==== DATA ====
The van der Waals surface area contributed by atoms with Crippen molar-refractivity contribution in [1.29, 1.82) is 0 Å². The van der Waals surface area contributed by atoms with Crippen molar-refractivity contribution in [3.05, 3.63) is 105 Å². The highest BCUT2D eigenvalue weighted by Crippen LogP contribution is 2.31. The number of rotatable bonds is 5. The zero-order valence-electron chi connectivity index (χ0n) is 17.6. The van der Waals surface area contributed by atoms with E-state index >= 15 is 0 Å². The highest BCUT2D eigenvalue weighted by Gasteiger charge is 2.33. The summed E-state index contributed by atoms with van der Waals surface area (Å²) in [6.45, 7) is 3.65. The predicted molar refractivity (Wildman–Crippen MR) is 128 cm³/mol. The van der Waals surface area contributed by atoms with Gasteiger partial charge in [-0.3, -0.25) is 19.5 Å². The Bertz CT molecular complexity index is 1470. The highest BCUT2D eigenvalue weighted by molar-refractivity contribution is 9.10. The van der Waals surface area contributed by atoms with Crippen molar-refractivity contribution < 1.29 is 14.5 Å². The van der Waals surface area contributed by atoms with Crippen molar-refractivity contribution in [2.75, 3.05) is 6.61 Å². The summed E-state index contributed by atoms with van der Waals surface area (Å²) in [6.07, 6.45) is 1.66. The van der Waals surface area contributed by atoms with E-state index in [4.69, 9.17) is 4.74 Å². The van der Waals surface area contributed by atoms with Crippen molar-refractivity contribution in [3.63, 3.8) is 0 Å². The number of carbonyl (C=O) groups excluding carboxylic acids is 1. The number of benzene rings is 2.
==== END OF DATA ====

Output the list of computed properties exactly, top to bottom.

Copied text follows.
The van der Waals surface area contributed by atoms with Crippen molar-refractivity contribution in [1.29, 1.82) is 0 Å². The van der Waals surface area contributed by atoms with Crippen molar-refractivity contribution in [3.05, 3.63) is 105 Å². The highest BCUT2D eigenvalue weighted by Crippen LogP contribution is 2.31. The number of rotatable bonds is 5. The zero-order valence-electron chi connectivity index (χ0n) is 17.6. The van der Waals surface area contributed by atoms with E-state index >= 15 is 0 Å². The highest BCUT2D eigenvalue weighted by Gasteiger charge is 2.33. The summed E-state index contributed by atoms with van der Waals surface area (Å²) in [6.45, 7) is 3.65. The predicted molar refractivity (Wildman–Crippen MR) is 128 cm³/mol. The van der Waals surface area contributed by atoms with Gasteiger partial charge in [-0.3, -0.25) is 19.5 Å². The Bertz CT molecular complexity index is 1470. The highest BCUT2D eigenvalue weighted by molar-refractivity contribution is 9.10. The van der Waals surface area contributed by atoms with Crippen molar-refractivity contribution < 1.29 is 14.5 Å². The van der Waals surface area contributed by atoms with Crippen molar-refractivity contribution in [2.75, 3.05) is 6.61 Å². The summed E-state index contributed by atoms with van der Waals surface area (Å²) in [6.07, 6.45) is 1.66. The van der Waals surface area contributed by atoms with E-state index in [4.69, 9.17) is 4.74 Å². The van der Waals surface area contributed by atoms with Crippen molar-refractivity contribution in [3.63, 3.8) is 0 Å². The number of carbonyl (C=O) groups excluding carboxylic acids is 1. The number of benzene rings is 2.